You read a lot about mothers bonding with their babies but it’s still a bit of a taboo about dad’s and their post-natal feelings and how they bond with their baby.
I’m quite sure most people will agree that having a baby is the most life-changing experience you will ever go through. Life as you knew it before is never the same again, in many wonderful ways but also in terms of the challenges you face. You gain a new perspective on many things.
Prior to having a baby, it’s very easy to be judgemental about other parents and their parenting styles or decisions but once you become a dad- you learn that nothing is as black and white as it once seemed and you become a lot more open minded to most things relating to parenting.
Finding out that I was going to be a father for the second time didn’t fill me with so much worry because I’d already done it all before. Having learnt so much the first time around, I thought there wouldn’t be too many surprises. We’d experienced a 60 hour labour, surely this time around wouldn’t be anything compared to that… we’d had a baby who was totally “anti-sleep” for the first two years of his life, presumably the second baby had to enjoy snoozing more than the first? And I was right for both of those things, but nothing had prepared me for the dynamics of actually having two children under the age of two. Double the trouble, two nappies to change in the morning, two mouths to feed at the same time, the ratio of 1:1 per parent… before if you needed a break your other half could take the baby.
Now more than ever we needed to be efficient, it was all out warfare. We went from having to do everything with one hand, to having no hands! Our toddler still needed us for most things and the new baby totally needed us for everything. Within the first week, we knew we needed a baby carrier. We’d not used one much with our eldest but now it was a necessity. For a father, you of course love your baby but they are a total stranger at first. You’ve not felt them kicking you from within for the last few months or felt the first flutters, or experienced your stomach growing as they do… you have a lot to catch up on.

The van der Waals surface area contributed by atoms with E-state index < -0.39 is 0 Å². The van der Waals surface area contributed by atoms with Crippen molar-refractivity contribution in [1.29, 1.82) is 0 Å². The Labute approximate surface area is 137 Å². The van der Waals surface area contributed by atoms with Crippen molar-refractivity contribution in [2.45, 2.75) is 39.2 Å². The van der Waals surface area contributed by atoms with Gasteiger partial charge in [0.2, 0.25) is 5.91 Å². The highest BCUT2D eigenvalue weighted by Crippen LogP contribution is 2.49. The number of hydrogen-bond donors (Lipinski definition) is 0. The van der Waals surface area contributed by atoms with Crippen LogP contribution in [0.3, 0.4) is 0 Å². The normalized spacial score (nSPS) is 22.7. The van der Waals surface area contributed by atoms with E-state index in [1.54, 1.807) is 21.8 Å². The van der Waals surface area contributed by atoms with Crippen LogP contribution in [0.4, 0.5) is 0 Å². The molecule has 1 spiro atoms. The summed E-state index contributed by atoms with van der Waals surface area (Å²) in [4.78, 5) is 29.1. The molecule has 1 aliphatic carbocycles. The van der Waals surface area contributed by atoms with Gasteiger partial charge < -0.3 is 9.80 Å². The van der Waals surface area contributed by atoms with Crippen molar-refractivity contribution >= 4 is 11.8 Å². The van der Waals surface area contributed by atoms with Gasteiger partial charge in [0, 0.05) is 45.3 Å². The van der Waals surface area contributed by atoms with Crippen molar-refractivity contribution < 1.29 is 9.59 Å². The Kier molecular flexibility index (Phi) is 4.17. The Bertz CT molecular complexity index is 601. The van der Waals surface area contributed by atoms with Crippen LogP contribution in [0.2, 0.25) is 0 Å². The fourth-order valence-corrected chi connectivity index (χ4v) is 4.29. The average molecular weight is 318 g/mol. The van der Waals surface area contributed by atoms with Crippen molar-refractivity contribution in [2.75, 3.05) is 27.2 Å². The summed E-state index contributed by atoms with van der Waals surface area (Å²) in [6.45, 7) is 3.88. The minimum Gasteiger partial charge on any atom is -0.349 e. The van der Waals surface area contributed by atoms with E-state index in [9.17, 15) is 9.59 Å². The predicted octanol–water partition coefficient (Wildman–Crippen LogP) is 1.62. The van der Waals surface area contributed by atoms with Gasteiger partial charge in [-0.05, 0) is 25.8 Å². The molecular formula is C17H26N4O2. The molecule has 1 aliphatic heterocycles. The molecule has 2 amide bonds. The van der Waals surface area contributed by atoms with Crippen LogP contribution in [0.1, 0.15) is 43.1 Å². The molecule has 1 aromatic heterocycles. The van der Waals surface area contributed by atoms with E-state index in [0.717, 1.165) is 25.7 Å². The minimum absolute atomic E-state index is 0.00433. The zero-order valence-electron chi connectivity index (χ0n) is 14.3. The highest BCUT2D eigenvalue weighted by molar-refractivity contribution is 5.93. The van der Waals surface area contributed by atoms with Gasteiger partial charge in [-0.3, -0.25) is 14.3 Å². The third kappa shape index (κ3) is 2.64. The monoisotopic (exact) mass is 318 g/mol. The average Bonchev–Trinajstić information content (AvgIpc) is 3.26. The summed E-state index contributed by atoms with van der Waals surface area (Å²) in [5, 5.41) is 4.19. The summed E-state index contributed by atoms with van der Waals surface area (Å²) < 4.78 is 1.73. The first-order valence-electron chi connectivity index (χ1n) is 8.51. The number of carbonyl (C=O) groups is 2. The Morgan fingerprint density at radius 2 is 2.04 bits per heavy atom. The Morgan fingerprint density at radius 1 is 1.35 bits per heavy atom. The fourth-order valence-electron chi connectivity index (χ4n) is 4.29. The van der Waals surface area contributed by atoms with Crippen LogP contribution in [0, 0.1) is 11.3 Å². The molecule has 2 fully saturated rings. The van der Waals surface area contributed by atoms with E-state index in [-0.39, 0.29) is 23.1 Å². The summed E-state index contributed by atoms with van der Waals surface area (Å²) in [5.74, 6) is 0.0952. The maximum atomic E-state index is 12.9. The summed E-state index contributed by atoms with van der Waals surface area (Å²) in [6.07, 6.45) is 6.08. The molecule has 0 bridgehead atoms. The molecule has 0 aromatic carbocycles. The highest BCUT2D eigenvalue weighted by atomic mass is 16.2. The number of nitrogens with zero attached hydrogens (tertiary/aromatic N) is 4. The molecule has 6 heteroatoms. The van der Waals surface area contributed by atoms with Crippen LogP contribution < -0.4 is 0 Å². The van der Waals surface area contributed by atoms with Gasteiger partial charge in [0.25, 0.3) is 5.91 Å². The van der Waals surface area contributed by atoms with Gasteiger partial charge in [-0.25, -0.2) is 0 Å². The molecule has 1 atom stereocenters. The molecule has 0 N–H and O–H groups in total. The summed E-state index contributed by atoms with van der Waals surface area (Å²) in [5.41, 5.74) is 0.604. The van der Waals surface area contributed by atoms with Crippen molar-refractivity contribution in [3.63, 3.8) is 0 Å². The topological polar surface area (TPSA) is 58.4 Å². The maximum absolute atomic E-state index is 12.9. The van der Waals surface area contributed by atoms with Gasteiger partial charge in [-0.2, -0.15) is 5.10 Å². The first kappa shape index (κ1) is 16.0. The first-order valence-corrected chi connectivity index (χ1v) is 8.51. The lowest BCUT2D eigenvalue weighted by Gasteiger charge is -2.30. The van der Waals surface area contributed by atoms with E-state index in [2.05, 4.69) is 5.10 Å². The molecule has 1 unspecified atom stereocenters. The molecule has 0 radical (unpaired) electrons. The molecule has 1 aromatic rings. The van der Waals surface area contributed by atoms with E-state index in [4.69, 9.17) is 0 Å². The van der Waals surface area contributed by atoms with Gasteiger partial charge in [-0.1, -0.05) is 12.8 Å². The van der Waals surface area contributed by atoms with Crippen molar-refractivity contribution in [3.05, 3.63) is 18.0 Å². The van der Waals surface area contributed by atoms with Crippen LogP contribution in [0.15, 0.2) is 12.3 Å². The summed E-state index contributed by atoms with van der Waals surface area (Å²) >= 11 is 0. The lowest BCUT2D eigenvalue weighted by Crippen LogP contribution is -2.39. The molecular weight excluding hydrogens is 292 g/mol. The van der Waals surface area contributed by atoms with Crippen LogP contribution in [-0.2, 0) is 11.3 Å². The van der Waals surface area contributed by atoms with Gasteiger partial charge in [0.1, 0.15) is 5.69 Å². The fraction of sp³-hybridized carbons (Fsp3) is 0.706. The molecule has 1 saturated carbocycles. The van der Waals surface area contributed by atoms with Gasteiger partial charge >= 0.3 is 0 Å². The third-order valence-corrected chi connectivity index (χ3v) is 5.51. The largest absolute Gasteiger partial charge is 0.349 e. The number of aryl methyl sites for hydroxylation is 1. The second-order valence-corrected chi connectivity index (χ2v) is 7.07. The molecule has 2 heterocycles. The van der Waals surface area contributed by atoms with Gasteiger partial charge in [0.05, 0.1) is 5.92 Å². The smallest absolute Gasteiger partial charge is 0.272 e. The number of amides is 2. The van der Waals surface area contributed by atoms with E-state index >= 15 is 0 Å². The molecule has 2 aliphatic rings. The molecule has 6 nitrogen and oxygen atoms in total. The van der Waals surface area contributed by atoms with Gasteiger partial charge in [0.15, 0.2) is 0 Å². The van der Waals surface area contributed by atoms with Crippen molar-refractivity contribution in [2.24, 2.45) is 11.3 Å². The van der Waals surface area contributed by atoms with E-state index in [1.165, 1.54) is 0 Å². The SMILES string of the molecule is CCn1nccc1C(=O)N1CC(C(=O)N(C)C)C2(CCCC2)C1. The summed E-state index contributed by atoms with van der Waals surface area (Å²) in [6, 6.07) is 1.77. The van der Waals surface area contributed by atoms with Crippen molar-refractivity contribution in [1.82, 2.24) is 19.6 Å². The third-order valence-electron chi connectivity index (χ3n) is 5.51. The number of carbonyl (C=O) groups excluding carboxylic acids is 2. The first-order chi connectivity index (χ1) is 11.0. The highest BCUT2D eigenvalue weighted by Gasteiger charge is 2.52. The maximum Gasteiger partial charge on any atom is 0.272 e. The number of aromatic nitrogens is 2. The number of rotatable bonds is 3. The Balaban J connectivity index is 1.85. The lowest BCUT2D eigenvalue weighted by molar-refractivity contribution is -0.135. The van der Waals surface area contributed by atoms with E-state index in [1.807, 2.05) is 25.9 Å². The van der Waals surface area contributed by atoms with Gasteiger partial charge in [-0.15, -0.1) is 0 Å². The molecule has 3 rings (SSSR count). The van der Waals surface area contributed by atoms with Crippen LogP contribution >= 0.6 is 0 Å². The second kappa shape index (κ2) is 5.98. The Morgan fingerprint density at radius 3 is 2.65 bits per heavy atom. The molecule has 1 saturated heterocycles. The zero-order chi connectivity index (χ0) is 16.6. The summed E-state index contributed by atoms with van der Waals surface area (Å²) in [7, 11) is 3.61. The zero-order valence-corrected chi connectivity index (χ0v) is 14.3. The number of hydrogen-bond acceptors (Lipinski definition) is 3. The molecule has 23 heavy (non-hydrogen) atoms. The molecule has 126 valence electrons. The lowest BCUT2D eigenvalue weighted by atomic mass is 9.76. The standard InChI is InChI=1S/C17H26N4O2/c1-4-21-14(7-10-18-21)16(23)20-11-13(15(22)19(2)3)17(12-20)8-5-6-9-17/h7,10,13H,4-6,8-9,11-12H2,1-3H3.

Using a baby carrier was not only a necessity to be able to get stuff done or to tend to our chaotic toddler, it was also a way for me to keep the baby close and let him get used to me and my smell. I could get out and about and give my wife a bit of a break, holding my baby close and letting him sleep against my chest- a win for everyone.
Having a baby with bad reflux, wearing our boy was a godsend. With reflux came many evenings of crying, constant crying. Often, the only way to get him to settle and to sleep was to put him in the carrier- he liked being upright so it worked a treat.
22 months on and I still use a carrier. Our needs have changed as our boy has grown from a new born to a toddler but our carrier is still an integral part of our busy lifestyle and I carry my boy with pride. We like getting outdoors and when we’re on terrain that’s not pushchair-friendly, a carrier is essential. Our toddler hasn’t slept in a pram since the first 6 months so getting him to take a nap in public is only possible in a carrier. He’s been walking for a couple of months now but he’s only little so he gets tired quickly and it also helps keep him safer if I’m out on my own with both boys.
There seems to be a bit of a stigma around men using baby carriers but I don’t see why mums would use a baby carrier and dads wouldn’t. It’s not feminine to carry your child, it’s part of being a parent. For the modern day man, using a carrier is no different to getting involved with every other aspect of raising your child.
Nowadays dads are present in the room when their babies are born, dads offer help with the night shift duties even though they have work the next day and shock, it’s very common for dads to also really struggle adjusting to life with a new baby.
Using a baby carrier suits our busy lifestyle perfectly. If anything, I would say it’s a statement piece! To say, “I am doing my bit and I’m proud”. And it also gives that added sense of involvement; people actually talk to me about our babies when we’re out just as much as my wife – and I’m not just the brawn in the background carrying the pram up the stairs when needed!
Steve – Proud Dad of 2!